American Cancer Society Scholarship

February 28th, 2007 - 8:34pm by Mom

Kevin is applying for the American Cancer Society Scholarship and needed a letter of recommendation. He asked Dr. Bendel and Sheila Nelson, his SJU Honors Symposium professor, to write one for him. Kevin shared the letters with me, and they were both great. But when I read Sheila's letter, it made me cry. She has captured the essence of Kevin in her letter. I did receive permission from both Kevin and Sheila to post her letter on this site to share with all of you who are following Kevin's progress. By reading it, you will understand more fully Kevin's outlook on cancer and life. His courage spirit will allow him to prevail and come out the victor in the grueling battle ahead!

Sheila's letter:

I am writing to recommend Kevin Fuchs for the American Cancer Society Scholarship. I cannot imagine that there could be anyone more deserving of this scholarship than Kevin. He was a student in my First Year Symposium course last semester, a required class designed to orient students to college and to provide them with the reading, writing, research, and critical thinking skills necessary for them to succeed in college. The first speech assignment I give to students is to prepare a formal talk about something they feel passionately about and which will tell the class something significant about themselves. These are usually a lot of fun, and a great way to learn about each other and build a learning community that students can rely on for feedback and support as they think about new ideas, struggle with papers, study for exams, and do all the things that they are expected to do. Kevin chose to speak of his cancer. He explained his cancer, how he was diagnosed, the aggressive treatment he underwent as a high school junior and how that impacted his schooling. But most of his talk focused on how this encounter with such a serious illness changed his approach to life and his priorities. He spoke so articulately about how facing death caused him to think about the things he regretted having done or not having done. He resolved never again to make a choice that he would regret. He spoke of the importance of living each day intentionally--of taking advantage of each moment, each opportunity for goodness that life offers. I am 55 years old, and I was so profoundly moved by Kevin's philosophy of life, his eagerness to live life and not waste a moment, his clarity with regards to his priorities and values. I would never have expected such depth of insight in so young a man! The whole class clung to every word, listened intently and immediately moved into Kevin's camp. At that point, Kevin thought the cancer was in remission, though he spoke also of the likelihood of it returning, and of his determination to stay positive and do whatever it would take to fight it again if and when it did reoccur. Kevin did not present himself as a hero or as someone who was in any way extraordinary; he wasn't asking for sympathy or complaining about the hand he had been dealt. He was simply talking of what he had learned from his experience. He wasn't morose and his presentation didn't leave us depressed--just somewhat awed by his courage and wisdom. He made it clear that he didn't mind talking about his cancer, and that he would be open to answering any of our questions.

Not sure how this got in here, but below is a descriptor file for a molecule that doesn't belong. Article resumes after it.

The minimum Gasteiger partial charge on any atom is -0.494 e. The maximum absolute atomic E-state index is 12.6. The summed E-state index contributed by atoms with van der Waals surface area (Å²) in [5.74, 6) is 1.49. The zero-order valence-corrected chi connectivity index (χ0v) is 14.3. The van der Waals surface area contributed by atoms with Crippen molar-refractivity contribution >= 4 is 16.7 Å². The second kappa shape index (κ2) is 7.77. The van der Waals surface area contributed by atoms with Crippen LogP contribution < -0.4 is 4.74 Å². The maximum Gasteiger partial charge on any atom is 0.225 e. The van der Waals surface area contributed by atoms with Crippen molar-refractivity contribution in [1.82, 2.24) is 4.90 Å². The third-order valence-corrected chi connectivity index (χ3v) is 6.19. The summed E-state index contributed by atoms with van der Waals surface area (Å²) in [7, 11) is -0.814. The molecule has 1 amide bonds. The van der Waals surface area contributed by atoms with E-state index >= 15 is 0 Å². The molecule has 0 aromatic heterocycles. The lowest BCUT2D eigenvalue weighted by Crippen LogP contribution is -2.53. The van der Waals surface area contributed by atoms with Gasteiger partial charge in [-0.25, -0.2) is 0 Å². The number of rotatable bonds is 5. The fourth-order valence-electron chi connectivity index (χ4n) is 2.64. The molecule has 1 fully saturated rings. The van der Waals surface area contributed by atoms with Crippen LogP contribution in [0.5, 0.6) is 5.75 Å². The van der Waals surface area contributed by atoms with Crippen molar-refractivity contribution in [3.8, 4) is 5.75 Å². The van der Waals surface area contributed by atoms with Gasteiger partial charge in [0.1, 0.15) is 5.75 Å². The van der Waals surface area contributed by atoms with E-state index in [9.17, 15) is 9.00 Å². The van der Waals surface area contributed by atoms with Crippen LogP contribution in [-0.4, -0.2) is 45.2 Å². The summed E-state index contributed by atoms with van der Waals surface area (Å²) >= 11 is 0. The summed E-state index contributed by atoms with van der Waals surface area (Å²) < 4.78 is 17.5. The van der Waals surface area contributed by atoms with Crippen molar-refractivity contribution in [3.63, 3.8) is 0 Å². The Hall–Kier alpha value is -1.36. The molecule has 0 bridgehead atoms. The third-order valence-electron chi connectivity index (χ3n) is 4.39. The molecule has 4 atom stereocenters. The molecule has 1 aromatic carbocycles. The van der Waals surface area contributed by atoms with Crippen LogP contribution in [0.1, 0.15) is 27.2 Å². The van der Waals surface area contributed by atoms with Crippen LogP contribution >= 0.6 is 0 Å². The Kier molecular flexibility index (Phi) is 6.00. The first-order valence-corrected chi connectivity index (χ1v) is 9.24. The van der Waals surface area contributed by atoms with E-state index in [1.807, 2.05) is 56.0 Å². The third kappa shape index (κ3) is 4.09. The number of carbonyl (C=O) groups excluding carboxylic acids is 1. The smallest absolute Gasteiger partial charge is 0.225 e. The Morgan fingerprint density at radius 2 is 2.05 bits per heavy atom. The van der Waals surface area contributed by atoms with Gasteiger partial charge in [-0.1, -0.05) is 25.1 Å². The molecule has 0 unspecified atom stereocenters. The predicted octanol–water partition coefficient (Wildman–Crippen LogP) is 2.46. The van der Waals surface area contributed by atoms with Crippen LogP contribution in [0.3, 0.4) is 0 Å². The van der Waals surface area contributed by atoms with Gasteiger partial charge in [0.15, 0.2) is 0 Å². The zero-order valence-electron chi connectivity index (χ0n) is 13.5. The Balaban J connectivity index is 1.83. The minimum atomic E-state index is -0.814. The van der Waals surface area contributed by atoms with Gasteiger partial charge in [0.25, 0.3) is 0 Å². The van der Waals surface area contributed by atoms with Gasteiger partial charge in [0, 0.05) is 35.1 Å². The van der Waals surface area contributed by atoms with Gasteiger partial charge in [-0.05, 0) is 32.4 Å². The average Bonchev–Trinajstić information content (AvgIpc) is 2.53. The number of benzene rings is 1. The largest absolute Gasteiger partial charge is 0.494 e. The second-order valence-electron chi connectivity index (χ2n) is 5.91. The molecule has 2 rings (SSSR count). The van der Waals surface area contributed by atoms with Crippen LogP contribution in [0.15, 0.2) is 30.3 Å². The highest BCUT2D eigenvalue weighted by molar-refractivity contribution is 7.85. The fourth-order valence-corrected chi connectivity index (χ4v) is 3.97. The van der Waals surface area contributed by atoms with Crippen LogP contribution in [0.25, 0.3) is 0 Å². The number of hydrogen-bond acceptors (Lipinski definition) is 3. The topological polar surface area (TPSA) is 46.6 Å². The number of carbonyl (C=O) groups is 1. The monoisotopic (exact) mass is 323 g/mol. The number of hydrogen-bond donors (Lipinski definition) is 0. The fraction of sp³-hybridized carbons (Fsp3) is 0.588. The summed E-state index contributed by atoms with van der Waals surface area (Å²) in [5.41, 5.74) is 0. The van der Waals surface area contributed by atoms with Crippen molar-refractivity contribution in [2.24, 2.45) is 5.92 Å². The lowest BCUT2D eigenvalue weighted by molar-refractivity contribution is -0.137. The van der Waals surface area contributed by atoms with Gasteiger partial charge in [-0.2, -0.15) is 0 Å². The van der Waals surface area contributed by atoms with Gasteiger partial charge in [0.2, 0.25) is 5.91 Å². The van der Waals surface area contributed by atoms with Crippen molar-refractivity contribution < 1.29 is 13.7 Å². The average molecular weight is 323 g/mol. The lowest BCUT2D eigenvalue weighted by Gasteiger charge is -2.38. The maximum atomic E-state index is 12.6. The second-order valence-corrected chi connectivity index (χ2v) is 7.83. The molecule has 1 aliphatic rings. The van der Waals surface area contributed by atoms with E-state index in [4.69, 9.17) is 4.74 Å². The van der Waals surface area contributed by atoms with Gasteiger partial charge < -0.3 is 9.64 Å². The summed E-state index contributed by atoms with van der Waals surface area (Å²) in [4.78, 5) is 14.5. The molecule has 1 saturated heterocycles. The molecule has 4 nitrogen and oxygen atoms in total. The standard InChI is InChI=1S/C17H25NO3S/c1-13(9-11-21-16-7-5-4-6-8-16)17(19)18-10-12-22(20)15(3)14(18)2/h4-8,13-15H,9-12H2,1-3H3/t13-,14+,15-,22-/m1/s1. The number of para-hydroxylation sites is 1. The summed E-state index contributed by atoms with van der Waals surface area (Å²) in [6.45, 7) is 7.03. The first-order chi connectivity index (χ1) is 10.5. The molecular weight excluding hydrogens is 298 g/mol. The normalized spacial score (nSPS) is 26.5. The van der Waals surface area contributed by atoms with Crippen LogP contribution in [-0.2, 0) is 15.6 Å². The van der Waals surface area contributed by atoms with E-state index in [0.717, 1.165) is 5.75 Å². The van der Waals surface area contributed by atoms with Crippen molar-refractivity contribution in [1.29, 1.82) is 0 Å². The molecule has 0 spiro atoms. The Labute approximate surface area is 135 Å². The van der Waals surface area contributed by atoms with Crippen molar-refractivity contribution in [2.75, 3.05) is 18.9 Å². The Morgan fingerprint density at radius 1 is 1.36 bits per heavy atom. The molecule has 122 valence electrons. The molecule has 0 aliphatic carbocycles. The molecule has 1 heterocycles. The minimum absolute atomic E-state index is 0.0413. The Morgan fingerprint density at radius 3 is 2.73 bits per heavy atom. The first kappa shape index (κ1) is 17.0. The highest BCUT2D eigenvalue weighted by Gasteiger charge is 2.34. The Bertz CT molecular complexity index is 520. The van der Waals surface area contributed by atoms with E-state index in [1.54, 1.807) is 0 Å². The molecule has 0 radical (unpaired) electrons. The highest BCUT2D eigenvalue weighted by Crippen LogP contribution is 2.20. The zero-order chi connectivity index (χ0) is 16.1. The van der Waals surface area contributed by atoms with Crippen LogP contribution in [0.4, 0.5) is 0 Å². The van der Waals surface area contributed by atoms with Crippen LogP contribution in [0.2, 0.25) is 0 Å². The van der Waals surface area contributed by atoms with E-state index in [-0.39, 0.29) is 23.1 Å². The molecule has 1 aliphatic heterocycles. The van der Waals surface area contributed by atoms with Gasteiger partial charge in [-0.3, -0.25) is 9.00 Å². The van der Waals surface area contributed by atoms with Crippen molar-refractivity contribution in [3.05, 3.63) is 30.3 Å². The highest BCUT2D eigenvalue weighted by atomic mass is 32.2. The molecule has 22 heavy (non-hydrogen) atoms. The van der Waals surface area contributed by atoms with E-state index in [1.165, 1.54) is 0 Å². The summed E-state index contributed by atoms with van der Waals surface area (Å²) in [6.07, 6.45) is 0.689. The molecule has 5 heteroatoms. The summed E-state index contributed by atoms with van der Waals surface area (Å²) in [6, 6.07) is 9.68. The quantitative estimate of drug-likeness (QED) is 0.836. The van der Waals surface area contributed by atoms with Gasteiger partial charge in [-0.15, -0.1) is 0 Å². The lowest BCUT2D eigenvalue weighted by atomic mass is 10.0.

It was a shock and an extremely sad day for me when Kevin e-mailed me during our Christmas break to say that he was in the hospital again and undergoing treatment because the cancer had reoccurred. He e-mailed the class to thank us for being such a great class. Once again I was amazed. Here he was, having just had surgery to remove part of a massive tumor in his chest, having complications to the surgery and having had fluid drained from his chest... and he was e-mailing us to explain he wouldn't be able to return to class for the Spring Semester but he wanted us to know how much he appreciated our class.

The immediate response of the class told me how much Kevin has come to mean to all of us. Within minutes students were writing from home, asking what we could do to support Kevin, whether we could visit him. Normally when I write recommendations for scholarships, I focus on the academic potential of the applicant. Kevin is a very talented young man. He is in the Honors Program at Saint John's University, and he does very well. As you must have recognized from what I have already said, he is an articulate speaker. He writes well and in discussions he plays an active role, always having insightful things to contribute. He is a great student, and deserving of this scholarship. But since this scholarship is from the American Cancer Society, I feel it is important that you realize what a powerful spokesperson and fantastic ambassador he already is for the cause your organization serves. I could not be more certain that Kevin deserves this scholarship and I recommend him wholeheartedly!


Sheila Nelson, Ph.D.

Associate Professor of Sociology